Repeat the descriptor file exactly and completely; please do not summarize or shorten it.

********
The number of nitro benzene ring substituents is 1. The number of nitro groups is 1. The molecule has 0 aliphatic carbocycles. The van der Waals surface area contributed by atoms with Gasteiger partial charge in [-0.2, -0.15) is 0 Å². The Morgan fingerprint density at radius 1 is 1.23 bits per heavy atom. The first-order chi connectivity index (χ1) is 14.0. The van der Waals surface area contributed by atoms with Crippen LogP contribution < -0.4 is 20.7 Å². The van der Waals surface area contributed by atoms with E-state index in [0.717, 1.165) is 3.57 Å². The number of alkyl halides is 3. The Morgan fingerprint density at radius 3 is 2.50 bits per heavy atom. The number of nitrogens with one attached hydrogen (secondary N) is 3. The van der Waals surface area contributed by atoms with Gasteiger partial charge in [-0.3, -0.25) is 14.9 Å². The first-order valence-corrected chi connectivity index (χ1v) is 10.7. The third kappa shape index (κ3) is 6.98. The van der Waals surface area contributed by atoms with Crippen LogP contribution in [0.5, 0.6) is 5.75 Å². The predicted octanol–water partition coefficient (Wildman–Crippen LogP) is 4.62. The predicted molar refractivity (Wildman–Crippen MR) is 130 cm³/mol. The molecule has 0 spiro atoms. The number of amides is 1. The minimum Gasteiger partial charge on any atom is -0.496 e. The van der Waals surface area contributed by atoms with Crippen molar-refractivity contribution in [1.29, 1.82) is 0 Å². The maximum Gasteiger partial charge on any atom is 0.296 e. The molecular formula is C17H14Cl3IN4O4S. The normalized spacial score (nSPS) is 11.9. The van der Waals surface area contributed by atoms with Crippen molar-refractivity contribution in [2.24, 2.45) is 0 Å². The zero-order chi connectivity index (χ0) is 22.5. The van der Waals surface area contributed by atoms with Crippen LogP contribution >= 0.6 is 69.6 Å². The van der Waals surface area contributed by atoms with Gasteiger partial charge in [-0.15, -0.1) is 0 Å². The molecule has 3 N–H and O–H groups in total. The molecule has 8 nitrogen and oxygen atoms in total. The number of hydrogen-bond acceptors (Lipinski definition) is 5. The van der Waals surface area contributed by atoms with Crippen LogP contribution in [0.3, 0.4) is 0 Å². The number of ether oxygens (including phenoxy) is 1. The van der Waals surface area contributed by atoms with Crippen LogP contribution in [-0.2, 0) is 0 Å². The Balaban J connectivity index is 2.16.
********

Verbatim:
The number of nitro benzene ring substituents is 1. The number of nitro groups is 1. The molecule has 0 aliphatic carbocycles. The van der Waals surface area contributed by atoms with Gasteiger partial charge in [-0.2, -0.15) is 0 Å². The Morgan fingerprint density at radius 1 is 1.23 bits per heavy atom. The first-order chi connectivity index (χ1) is 14.0. The van der Waals surface area contributed by atoms with Crippen LogP contribution < -0.4 is 20.7 Å². The van der Waals surface area contributed by atoms with E-state index in [0.717, 1.165) is 3.57 Å². The number of alkyl halides is 3. The Morgan fingerprint density at radius 3 is 2.50 bits per heavy atom. The number of nitrogens with one attached hydrogen (secondary N) is 3. The van der Waals surface area contributed by atoms with Gasteiger partial charge in [-0.3, -0.25) is 14.9 Å². The first-order valence-corrected chi connectivity index (χ1v) is 10.7. The third kappa shape index (κ3) is 6.98. The van der Waals surface area contributed by atoms with Crippen LogP contribution in [0.5, 0.6) is 5.75 Å². The predicted octanol–water partition coefficient (Wildman–Crippen LogP) is 4.62. The predicted molar refractivity (Wildman–Crippen MR) is 130 cm³/mol. The molecule has 0 spiro atoms. The number of amides is 1. The minimum Gasteiger partial charge on any atom is -0.496 e. The van der Waals surface area contributed by atoms with Crippen molar-refractivity contribution in [1.29, 1.82) is 0 Å². The maximum Gasteiger partial charge on any atom is 0.296 e. The molecular formula is C17H14Cl3IN4O4S. The normalized spacial score (nSPS) is 11.9. The van der Waals surface area contributed by atoms with Crippen molar-refractivity contribution in [2.24, 2.45) is 0 Å². The zero-order chi connectivity index (χ0) is 22.5. The van der Waals surface area contributed by atoms with Crippen LogP contribution >= 0.6 is 69.6 Å². The van der Waals surface area contributed by atoms with Gasteiger partial charge in [-0.15, -0.1) is 0 Å². The molecule has 3 N–H and O–H groups in total. The molecule has 8 nitrogen and oxygen atoms in total. The number of hydrogen-bond acceptors (Lipinski definition) is 5. The van der Waals surface area contributed by atoms with Crippen LogP contribution in [0.3, 0.4) is 0 Å². The number of ether oxygens (including phenoxy) is 1. The van der Waals surface area contributed by atoms with Crippen LogP contribution in [-0.2, 0) is 0 Å². The Balaban J connectivity index is 2.16.